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Revista de Saúde Pública

Print version ISSN 0034-8910On-line version ISSN 1518-8787

Rev. Saúde Pública vol.53  São Paulo  2019  Epub Jan 31, 2019

http://dx.doi.org/10.11606/s1518-8787.2019053000737 

Original Article

Assisted reproductive technology: prevalence and associated factors in Southern Brazil

Shana Ginar da SilvaI 
http://orcid.org/0000-0003-1504-6936

Andréa Dâmaso BertoldiII 
http://orcid.org/0000-0002-4680-3197

Mariângela Freitas da SilveiraII 
http://orcid.org/0000-0002-2861-7139

Marlos Rodrigues DominguesIII 
http://orcid.org/0000-0002-2503-2944

Kelly R EvensonIV 
http://orcid.org/0000-0002-3720-5830

Iná Silva dos SantosII 
http://orcid.org/0000-0003-1258-9249

IUniversidade Federal de Pelotas. Faculdade de Medicina. Programa de Pós-Graduação em Epidemiologia. Pelotas, RS, Brasil

IIUniversidade Federal de Pelotas. Faculdade de Medicina. Departamento de Medicina Social. Programa de Pós-Graduação em Epidemiologia. Pelotas, RS, Brasil

IIIUniversidade Federal de Pelotas. Escola Superior de Educação Física. Departamento de Desportos. Programa de Pós-Graduação em Educação Física. Pelotas, RS, Brasil

IVUniversity of North Carolina at Chapel Hill. Gillings School of Global Public Health. Department of Epidemiology. NC, United States

ABSTRACT

OBJECTIVE:

To assess the prevalence of successful assisted reproductive technology and to identify the associated factors.

METHODS:

This population-based birth cohort study was carried out with 4,333 pregnant women expected to deliver in 2015 in the urban area of Pelotas, Southern Brazil. Use of an assisted reproductive technology procedure, type of assisted reproductive technology [in vitro fertilization or intracytoplasmic sperm injection or artificial insemination], number of embryos transferred, success of embryo transfer, number of attempts, and reported reasons for seeking assisted reproductive technology were the main outcomes measured. Use of an assisted reproductive technology procedure was analyzed according to sociodemographic, nutritional, reproductive history, and behavioral characteristics. Unadjusted and adjusted analyses were performed by logistic regression.

RESULTS:

Among the 4,275 newborns enrolled in the Pelotas 2015 Birth Cohort Study, 18 births (0.4%) were conceived by assisted reproductive technology. Most cases of assisted reproductive technology were by in vitro fertilization (70.6%). All cycles were performed in private clinics under direct out-of-pocket payment. Even after controlling for confounders, maternal age > 35 years, nulliparity and high family monthly income were strongly associated with assisted reproductive technology.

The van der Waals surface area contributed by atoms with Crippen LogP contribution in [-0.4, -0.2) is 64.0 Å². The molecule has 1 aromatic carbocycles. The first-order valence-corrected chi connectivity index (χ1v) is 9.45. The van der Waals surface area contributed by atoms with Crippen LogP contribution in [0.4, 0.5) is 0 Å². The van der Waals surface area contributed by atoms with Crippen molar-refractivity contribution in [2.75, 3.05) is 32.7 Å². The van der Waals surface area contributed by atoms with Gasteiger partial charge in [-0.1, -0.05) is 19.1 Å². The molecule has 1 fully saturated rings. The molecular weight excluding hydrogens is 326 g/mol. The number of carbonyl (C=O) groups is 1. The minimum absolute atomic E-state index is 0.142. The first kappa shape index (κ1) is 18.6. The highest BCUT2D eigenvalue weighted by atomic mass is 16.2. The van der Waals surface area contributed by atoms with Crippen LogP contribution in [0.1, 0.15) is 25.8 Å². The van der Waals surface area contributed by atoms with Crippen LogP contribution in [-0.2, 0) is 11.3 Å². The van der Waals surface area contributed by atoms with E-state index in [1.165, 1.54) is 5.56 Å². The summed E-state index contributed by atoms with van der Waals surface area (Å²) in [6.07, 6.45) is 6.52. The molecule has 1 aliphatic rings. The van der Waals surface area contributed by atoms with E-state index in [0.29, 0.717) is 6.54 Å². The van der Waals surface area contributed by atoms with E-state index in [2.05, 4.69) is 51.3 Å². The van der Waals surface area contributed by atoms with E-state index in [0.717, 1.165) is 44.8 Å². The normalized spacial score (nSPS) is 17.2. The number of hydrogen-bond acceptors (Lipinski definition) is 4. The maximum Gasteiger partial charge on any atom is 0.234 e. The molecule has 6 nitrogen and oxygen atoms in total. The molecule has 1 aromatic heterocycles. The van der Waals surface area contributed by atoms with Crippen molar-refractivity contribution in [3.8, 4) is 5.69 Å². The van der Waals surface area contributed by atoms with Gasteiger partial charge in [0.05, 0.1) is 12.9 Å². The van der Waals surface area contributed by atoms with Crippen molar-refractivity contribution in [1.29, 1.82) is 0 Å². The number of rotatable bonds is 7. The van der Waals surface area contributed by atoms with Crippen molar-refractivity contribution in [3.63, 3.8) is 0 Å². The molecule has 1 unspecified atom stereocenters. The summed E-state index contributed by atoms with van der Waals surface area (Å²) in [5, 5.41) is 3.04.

CONCLUSIONS:

The use of assisted reproductive technology services was reported by only a few women in the Pelotas 2015 Birth Cohort Study. Our study highlights sociodemographic factors associated to assisted reproductive technology procedures. To better understand the patterns and barriers in overall use of assisted reproductive technology services over time, national-level trend studies in assisted reproductive technology treatments and outcomes, as well as studies exploring the characteristics of women who have sought this kind of treatment are needed in low-middle income countries.

DESCRIPTORS: Reproductive Techniques, Assisted; Fertilization in Vitro; Embryo Transfer; Insemination, Artificial; Risk Factors; Socioeconomic Factors; Low-Middle Income Countries

INTRODUCTION

Infertility is one of the main reproductive health disorders affecting a high proportion of the population worldwide1. Global infertility prevalence rates are difficult to estimate, due to multiple factors. However, according to the Demographic and Health Survey, one in every four couples in low-middle income countries are affected by infertility1. It has been estimated that the number of infertile people in the world may be as high as 15%, particularly in industrialized nations2. A systematic analysis of national, regional, and global trends in infertility in more than 190 countries and regions around the world estimated that, in 2010, 48.5 million couples worldwide were infertile3. In addition, it is estimated that the prevalence of infertility will grow in the coming years, considering that lifestyle factors such as alcohol consumption, smoking, obesity, lack of physical activity, and sexually transmitted diseases, which interfere negatively in female and male fertility, are increasing in the general population4.

Since the first baby with assisted reproductive technology (ART) was conceived in 1978, the use of advanced technologies to overcome infertility has increased steadily5. Children conceived by ART comprise as many as 5.9% of total births in Denmark6, 4.2% in Israel7, 3.3% in Australia8, 1.6% in the United States9, 1.5% in Japan10, and 1.7%–2.2% in the largest European countries11. In 2014 in the United States, 169,568 ART procedures resulted in 56,028 live-birth deliveries and 68,782 infants, representing 1.6% of births for that year5.